Early yesterday evening, after meeting friends for a couple of gins at a favourite bar in Cathedral Square (it was World Gin Day after all, it would’ve been rude not to), I took myself over to a small table, located outside, to write my post for the day. Getting out-and-about to write, always carrying my iPad with me, is something I’m currently trying to build into my creative habits.
It was one of those stunningly clear and crisp Winter afternoons – the sun piercing bright, glowing orange, as it set behind the skeleton-like trees and our beautiful, broken, Cathedral.
It was a unusual rear view, and angle, of this landmark that I’d never really stopped and observed before. Its European Medieval influence was very suddenly, very obvious. This along with the surrounding greyness, the little round table, with cane chairs and a candle, and my glass of Aperol, fleetingly fooled me into thinking I was in Paris. I could have been there, sitting outside a Bistro, watching life go by on the Boulevard by Saint Chapelle. It was a stunning setting, and in that instant, I fell in love with this city even more than I already do.
As I sat there writing, letting the words flow more and more freely with every sip, and observing my surroundings, a gentleman approached me from across the terrace. He explained that he was undertaking a 100 Portraits photo series, as part of an upcoming marketing campaign for a camera brand. He liked my style and could he please take my photo as part of the project?
I won’t deny that my outfit was pretty strong – in honour of World Gin Day I’d purposefully themed myself as a bottle on Tanqueray (yes, this how my mind works) – an emerald green 1950’s polka-dot dress, pill box hat that reminded me of a bottle cap, bright red lips, a full petticoat, and my beloved Tatty Devine enamel gin bottle brooch – pride of place, on my velvet blazer.
My confidence in my outfit, coupled with the fact I’d previously done my own photography project – which involved approaching strangers – meant I said yes with ease. I knew the anxiety associated with the cold-approach of subjects, so was happy to make life a little easier for him.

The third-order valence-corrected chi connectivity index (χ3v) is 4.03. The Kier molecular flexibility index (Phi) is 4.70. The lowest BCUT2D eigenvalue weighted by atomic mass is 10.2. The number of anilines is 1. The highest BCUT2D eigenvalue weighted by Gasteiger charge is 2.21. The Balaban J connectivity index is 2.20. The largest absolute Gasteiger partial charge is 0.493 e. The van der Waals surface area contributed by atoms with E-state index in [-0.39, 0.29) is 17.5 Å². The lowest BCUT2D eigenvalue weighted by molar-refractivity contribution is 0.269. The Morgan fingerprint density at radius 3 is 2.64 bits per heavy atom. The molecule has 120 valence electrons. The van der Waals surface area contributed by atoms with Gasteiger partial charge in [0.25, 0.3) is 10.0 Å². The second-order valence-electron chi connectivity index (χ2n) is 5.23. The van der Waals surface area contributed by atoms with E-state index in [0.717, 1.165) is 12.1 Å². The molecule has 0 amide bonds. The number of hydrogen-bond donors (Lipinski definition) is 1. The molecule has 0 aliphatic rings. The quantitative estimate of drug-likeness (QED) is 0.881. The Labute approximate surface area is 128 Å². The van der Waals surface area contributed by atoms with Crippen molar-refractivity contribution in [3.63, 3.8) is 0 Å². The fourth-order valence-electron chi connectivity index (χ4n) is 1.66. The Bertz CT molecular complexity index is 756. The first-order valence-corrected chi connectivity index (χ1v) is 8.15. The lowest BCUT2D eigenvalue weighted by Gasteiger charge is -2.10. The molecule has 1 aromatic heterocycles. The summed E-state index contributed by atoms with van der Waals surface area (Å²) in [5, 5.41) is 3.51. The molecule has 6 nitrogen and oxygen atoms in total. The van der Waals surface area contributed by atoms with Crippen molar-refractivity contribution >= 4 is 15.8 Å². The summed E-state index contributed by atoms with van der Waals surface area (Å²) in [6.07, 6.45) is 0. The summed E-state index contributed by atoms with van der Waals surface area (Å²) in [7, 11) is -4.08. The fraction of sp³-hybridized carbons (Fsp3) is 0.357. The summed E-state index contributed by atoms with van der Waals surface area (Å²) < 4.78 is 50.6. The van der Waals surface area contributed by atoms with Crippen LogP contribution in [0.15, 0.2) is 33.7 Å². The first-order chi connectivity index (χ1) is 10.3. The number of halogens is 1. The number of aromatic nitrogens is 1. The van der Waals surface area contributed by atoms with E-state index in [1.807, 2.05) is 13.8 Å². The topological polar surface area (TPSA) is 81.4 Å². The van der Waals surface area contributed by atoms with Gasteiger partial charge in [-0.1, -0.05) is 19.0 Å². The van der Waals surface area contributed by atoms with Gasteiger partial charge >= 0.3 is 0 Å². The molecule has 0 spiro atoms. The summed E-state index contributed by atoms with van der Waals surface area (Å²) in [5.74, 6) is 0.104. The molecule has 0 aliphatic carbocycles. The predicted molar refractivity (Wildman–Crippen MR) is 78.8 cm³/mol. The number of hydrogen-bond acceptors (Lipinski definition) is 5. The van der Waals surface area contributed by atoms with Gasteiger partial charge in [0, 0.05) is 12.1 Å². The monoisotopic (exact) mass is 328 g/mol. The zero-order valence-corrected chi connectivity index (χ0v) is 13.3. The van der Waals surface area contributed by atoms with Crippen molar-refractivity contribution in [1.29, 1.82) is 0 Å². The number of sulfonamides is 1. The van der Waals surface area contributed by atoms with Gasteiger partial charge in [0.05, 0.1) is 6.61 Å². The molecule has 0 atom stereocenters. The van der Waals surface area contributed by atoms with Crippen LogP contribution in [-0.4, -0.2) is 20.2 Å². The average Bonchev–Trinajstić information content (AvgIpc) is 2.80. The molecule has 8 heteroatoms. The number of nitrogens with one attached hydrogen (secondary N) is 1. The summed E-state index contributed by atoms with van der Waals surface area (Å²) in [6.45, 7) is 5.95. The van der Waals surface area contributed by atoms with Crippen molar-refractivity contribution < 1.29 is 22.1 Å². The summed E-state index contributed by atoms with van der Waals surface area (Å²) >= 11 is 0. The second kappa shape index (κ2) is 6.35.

I stood against the beautiful sunset and my surroundings and posed for five minutes, answered a few questions, signed a release, and then it was done. Easy, and fun!
What I was not expecting was to be given $50 for my participation. What a most unexpected bonus!
Now, I am a firm believer that if an small financial bonus, or reward, comes your way in life, you should use it on something that’s an utter treat – if you are in the privileged position to do so. This philosophy is the reason I will never be rich, but I console myself with the fact that at least I’ll have surrounded and adorned myself in a lot of joy-giving, beautiful things.
So this morning I took myself down to my local record shop and spent my $50 on Aldous Harding’s new album, Party.
This decision was an easy one. I knew that this was the one and only album that I wanted. I’ve been streaming it a lot over the past month, especially the single ‘Imagining My Man’. The haunting beauty of her voice is exactly my style, reflecting my current mood and mindset. It’s the perfect album to nestle into over winter.
I try to be very conscientious and deliberate in my vinyl purchases – every record needs to be significant to me. It can be a classic, beloved, album from my past. It can relate to a specific time, person, memory, or place. Or it can be a new release that represents who I am, and what I love, in this moment. It’s the only way I can limit my browsing and purchasing scope and ensure that my collection remains concise and meaningful. It’s just too vast a world, and feels overwhelming, otherwise. In the age of digital streaming, there’s no need to own a physical copy of every album you ever liked. I reserve my physical collection for pieces that have story and heart.
So for this to be my purchase – to own it, in it’s rich, luscious entirety – feels very right, and symbolic. A true gift. And I feel very grateful for it.
And that’s my little story. The point, the reason why I wanted to tell it, is that if it weren’t for the 100 Days Project – the decision to write daily and the habits it’s forming, to the point that I’m now writing when I’m out and about – I never would have had my photo taken for another persons project, and this beautiful album, that speaks so strongly to me, and I’m playing right now as I write, would not be mine.
It’s because of this project.
I like to believe that what energy you put out comes back to you, so I’m heartened to think that yesterday’s incident was the first example of the Project giving back to me.
I hope that your creative output and efforts come back to you in a wonderful way, too.
Keep going. It’s worth it.